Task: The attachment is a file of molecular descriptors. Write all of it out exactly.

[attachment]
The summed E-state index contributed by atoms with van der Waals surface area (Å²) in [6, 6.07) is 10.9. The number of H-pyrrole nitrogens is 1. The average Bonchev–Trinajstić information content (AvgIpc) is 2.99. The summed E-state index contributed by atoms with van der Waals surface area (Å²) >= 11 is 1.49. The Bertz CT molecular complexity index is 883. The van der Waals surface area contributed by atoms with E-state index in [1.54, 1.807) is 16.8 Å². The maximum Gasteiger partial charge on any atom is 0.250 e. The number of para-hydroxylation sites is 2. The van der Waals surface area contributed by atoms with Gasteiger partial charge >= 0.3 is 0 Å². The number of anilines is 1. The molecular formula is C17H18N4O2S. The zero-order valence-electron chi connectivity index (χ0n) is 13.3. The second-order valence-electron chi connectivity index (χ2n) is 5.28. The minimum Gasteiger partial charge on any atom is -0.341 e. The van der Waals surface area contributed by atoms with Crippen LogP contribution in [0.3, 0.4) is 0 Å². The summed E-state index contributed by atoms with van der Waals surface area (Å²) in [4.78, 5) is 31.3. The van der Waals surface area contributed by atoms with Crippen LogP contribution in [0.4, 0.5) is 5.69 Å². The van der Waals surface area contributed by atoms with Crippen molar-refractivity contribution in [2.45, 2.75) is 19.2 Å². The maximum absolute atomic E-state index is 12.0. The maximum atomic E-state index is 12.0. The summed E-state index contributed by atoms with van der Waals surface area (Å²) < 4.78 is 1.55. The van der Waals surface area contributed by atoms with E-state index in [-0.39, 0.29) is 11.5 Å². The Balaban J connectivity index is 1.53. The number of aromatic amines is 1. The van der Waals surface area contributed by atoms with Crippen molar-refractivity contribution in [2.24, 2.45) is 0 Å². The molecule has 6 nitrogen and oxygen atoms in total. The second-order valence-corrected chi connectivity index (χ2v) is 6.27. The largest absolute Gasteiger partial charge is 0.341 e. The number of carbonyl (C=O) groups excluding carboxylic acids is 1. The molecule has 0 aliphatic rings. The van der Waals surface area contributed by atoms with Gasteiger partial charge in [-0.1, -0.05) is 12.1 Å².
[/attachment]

The summed E-state index contributed by atoms with van der Waals surface area (Å²) in [6, 6.07) is 10.9. The number of H-pyrrole nitrogens is 1. The average Bonchev–Trinajstić information content (AvgIpc) is 2.99. The summed E-state index contributed by atoms with van der Waals surface area (Å²) >= 11 is 1.49. The Bertz CT molecular complexity index is 883. The van der Waals surface area contributed by atoms with E-state index in [1.54, 1.807) is 16.8 Å². The maximum Gasteiger partial charge on any atom is 0.250 e. The number of para-hydroxylation sites is 2. The van der Waals surface area contributed by atoms with Gasteiger partial charge >= 0.3 is 0 Å². The number of anilines is 1. The molecular formula is C17H18N4O2S. The zero-order valence-electron chi connectivity index (χ0n) is 13.3. The second-order valence-electron chi connectivity index (χ2n) is 5.28. The minimum Gasteiger partial charge on any atom is -0.341 e. The van der Waals surface area contributed by atoms with Crippen LogP contribution in [0.3, 0.4) is 0 Å². The summed E-state index contributed by atoms with van der Waals surface area (Å²) in [4.78, 5) is 31.3. The van der Waals surface area contributed by atoms with Crippen LogP contribution in [0.4, 0.5) is 5.69 Å². The van der Waals surface area contributed by atoms with Crippen molar-refractivity contribution in [2.45, 2.75) is 19.2 Å². The maximum absolute atomic E-state index is 12.0. The maximum atomic E-state index is 12.0. The summed E-state index contributed by atoms with van der Waals surface area (Å²) < 4.78 is 1.55. The van der Waals surface area contributed by atoms with E-state index in [-0.39, 0.29) is 11.5 Å². The Balaban J connectivity index is 1.53. The number of aromatic amines is 1. The van der Waals surface area contributed by atoms with Crippen molar-refractivity contribution in [2.24, 2.45) is 0 Å². The molecule has 6 nitrogen and oxygen atoms in total. The second-order valence-corrected chi connectivity index (χ2v) is 6.27. The largest absolute Gasteiger partial charge is 0.341 e. The number of carbonyl (C=O) groups excluding carboxylic acids is 1. The molecule has 0 aliphatic rings. The van der Waals surface area contributed by atoms with Gasteiger partial charge in [-0.1, -0.05) is 12.1 Å².